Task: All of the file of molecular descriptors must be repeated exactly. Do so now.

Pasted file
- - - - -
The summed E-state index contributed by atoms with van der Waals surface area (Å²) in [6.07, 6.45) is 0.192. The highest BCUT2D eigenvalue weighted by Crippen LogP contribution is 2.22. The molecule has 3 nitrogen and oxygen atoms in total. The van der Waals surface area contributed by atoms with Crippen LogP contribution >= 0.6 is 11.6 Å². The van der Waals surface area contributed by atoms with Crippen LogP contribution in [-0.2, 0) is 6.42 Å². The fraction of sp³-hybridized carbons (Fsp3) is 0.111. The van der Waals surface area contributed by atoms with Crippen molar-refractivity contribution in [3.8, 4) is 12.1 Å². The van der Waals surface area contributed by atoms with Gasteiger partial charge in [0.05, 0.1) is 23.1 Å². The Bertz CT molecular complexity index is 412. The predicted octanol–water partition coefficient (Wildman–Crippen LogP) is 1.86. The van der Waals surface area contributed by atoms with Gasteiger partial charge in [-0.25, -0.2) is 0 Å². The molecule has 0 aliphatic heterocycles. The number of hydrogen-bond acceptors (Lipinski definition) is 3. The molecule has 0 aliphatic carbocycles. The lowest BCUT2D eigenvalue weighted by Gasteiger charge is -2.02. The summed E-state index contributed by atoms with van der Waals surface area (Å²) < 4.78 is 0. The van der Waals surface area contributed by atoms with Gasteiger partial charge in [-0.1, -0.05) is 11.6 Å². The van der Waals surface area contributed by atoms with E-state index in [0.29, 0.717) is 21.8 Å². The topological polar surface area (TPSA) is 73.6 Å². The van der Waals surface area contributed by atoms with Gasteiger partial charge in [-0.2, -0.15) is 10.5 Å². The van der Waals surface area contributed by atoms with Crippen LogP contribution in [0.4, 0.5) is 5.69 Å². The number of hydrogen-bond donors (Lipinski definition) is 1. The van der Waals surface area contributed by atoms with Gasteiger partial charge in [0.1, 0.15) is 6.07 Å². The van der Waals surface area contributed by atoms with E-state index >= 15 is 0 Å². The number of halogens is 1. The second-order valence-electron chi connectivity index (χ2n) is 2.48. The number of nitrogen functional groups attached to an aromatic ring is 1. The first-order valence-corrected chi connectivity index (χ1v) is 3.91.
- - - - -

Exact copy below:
The summed E-state index contributed by atoms with van der Waals surface area (Å²) in [6.07, 6.45) is 0.192. The highest BCUT2D eigenvalue weighted by Crippen LogP contribution is 2.22. The molecule has 3 nitrogen and oxygen atoms in total. The van der Waals surface area contributed by atoms with Crippen LogP contribution >= 0.6 is 11.6 Å². The van der Waals surface area contributed by atoms with Crippen LogP contribution in [-0.2, 0) is 6.42 Å². The fraction of sp³-hybridized carbons (Fsp3) is 0.111. The van der Waals surface area contributed by atoms with Crippen molar-refractivity contribution in [3.8, 4) is 12.1 Å². The van der Waals surface area contributed by atoms with Gasteiger partial charge in [0.05, 0.1) is 23.1 Å². The Bertz CT molecular complexity index is 412. The predicted octanol–water partition coefficient (Wildman–Crippen LogP) is 1.86. The van der Waals surface area contributed by atoms with Gasteiger partial charge in [-0.25, -0.2) is 0 Å². The molecule has 0 aliphatic heterocycles. The number of hydrogen-bond acceptors (Lipinski definition) is 3. The molecule has 0 aliphatic carbocycles. The lowest BCUT2D eigenvalue weighted by Gasteiger charge is -2.02. The summed E-state index contributed by atoms with van der Waals surface area (Å²) < 4.78 is 0. The van der Waals surface area contributed by atoms with Gasteiger partial charge in [-0.1, -0.05) is 11.6 Å². The van der Waals surface area contributed by atoms with E-state index in [0.29, 0.717) is 21.8 Å². The topological polar surface area (TPSA) is 73.6 Å². The van der Waals surface area contributed by atoms with Gasteiger partial charge in [-0.2, -0.15) is 10.5 Å². The van der Waals surface area contributed by atoms with Crippen LogP contribution in [0.4, 0.5) is 5.69 Å². The number of hydrogen-bond donors (Lipinski definition) is 1. The van der Waals surface area contributed by atoms with Gasteiger partial charge in [0.1, 0.15) is 6.07 Å². The van der Waals surface area contributed by atoms with E-state index >= 15 is 0 Å². The number of halogens is 1. The second-order valence-electron chi connectivity index (χ2n) is 2.48. The number of nitrogen functional groups attached to an aromatic ring is 1. The first-order valence-corrected chi connectivity index (χ1v) is 3.91.